I like Dr. Furhman‘s tip to eat your salad first. Fill up on a big salad or a veggie-filled soup before you turn your tummy to the more processed stuff. Another way to look at it is to make sure that at every meal, half of your plate is covered by vegetables.
3. Watch the sugars
In my years of nutrition coaching, and in my own personal experience, a daily sugar habit, or even a sugar addiction, can be the ruin of the healthiest of diets. Sugar is very calorie dense and causes your body to release insulin and store fat. If insulin is circulating in your bloodstream, human growth hormone, the hormone responsible for muscle growth, and glucagon, the hormone that releases fat for burning, can’t come out to do their jobs. Bad news for weight loss and muscle building!
Sugar is addictive too and is super easy to over-eat. I don’t just mean regular sugar here either: all syrups such as maple, agave, silan, brown sugar syrup and powdered sweeteners such as date sugar, fructose and artificial sweeteners, cause pretty much the same physiological response in your body. If you can do moderation with sweets then go ahead. But if you can’t, kick them all to the curb. If you need help, email me for free tips.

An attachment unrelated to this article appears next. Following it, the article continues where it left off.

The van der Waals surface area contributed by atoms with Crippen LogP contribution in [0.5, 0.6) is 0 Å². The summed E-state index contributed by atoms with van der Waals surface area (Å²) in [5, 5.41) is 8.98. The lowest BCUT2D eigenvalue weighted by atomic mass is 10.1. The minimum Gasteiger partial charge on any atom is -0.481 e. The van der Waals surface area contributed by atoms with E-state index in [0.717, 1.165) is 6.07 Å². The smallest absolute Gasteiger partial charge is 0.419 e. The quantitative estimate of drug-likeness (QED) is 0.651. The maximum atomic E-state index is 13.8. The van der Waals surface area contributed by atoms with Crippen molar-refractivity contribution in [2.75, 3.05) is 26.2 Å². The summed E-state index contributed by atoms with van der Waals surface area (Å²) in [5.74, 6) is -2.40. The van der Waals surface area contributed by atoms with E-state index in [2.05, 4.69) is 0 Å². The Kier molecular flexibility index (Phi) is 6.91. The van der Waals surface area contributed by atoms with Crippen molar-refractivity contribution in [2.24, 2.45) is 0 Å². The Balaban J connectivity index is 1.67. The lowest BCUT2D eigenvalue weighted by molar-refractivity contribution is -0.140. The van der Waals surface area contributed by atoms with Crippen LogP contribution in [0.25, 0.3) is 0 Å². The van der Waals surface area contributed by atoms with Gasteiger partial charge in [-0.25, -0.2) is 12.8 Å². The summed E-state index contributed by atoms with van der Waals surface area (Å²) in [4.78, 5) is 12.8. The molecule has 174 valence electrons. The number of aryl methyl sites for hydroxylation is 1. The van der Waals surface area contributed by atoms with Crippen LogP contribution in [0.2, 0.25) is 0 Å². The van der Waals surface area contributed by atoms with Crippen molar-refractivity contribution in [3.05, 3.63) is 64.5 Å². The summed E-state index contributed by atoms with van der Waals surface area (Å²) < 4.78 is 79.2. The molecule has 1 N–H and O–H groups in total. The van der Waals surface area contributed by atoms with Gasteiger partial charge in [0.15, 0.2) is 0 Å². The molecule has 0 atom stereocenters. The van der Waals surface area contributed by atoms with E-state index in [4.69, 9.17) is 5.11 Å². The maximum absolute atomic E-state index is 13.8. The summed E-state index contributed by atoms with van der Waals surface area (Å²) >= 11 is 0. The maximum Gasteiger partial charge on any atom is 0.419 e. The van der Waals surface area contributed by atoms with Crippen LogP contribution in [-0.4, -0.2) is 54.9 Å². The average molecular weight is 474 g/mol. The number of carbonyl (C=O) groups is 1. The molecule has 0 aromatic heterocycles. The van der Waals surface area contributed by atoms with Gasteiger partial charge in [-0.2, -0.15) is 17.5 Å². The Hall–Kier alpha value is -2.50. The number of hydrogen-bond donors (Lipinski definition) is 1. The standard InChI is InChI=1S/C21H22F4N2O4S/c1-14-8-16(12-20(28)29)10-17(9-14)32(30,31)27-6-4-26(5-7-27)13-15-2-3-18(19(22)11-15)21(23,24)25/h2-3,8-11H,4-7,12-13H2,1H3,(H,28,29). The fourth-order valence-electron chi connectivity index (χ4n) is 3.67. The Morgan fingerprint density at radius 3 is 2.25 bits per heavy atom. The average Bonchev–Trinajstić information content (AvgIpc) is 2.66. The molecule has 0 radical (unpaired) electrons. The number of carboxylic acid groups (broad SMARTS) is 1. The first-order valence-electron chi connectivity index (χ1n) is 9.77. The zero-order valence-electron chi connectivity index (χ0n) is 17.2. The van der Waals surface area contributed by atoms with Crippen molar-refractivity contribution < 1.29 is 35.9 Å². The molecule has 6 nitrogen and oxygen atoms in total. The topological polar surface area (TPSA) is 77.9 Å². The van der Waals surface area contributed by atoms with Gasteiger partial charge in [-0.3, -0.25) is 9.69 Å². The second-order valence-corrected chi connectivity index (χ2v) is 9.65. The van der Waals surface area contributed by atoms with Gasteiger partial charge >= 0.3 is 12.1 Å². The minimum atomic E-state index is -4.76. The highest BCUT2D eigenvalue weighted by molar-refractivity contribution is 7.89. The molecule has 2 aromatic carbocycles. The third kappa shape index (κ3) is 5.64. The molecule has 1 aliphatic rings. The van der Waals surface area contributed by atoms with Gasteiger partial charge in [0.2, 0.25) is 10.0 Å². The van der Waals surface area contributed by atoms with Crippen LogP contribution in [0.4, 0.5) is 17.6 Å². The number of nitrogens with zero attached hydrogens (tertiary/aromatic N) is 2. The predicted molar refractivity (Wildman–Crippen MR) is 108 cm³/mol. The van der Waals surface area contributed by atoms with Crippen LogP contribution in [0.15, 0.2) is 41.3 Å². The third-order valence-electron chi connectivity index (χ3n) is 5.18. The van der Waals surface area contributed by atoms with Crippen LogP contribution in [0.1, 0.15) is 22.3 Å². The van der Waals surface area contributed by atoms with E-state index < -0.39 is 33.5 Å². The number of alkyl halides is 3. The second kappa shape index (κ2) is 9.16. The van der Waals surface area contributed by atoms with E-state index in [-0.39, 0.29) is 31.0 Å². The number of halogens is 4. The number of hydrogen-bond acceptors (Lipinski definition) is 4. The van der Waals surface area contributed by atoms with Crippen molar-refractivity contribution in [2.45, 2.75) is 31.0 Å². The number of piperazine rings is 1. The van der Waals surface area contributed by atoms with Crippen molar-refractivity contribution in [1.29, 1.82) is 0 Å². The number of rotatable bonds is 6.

4. Emotional and Boredom Eating
Learning to eat when hungry and not to fill emotional needs, is key to gaining control of an overweight condition. If you had an emotional eating habit before you went vegan, it isn’t going to magically disappear when you stop eating animal products. I know people who binge on carrots!
The first step to gaining mastery over emotional or boredom eating, is to stop multitasking your meals. No more eating while driving, while watching tv, while reading or surfing the internet. Just sit and eat and pay attention. If that sounds dreary to you, it is important to ask yourself why. Eating is supposed to be pleasurable. Why do you not want to give it the attention it deserves?
If you can teach yourself to be aware and mindful when you are eating, then those numbed-out emotional eating episodes will become a thing of the past.
5. What are you truly hungry for?
There is the food you eat and there is the Life that truly feeds you. When you are not living your life in the way you want, food often becomes overly important. Think about a time when you were in love or working at your dream job – you probably forgot to eat! Now think of a time when you have felt frustrated in a relationship, or over-stressed at work – did food become solace, distraction, and the only thing you had to look forward to?
In order to find balance, take a good look at all streams of your life, from relationships, to career, to financial security, intellectual and creative satisfaction, friendships, volunteering or charitable activities, physical exercise and spiritual practice. Where are you unfulfilled? What steps could you take to improve areas of your life so that you are “fed” properly and fully before you even come to the table?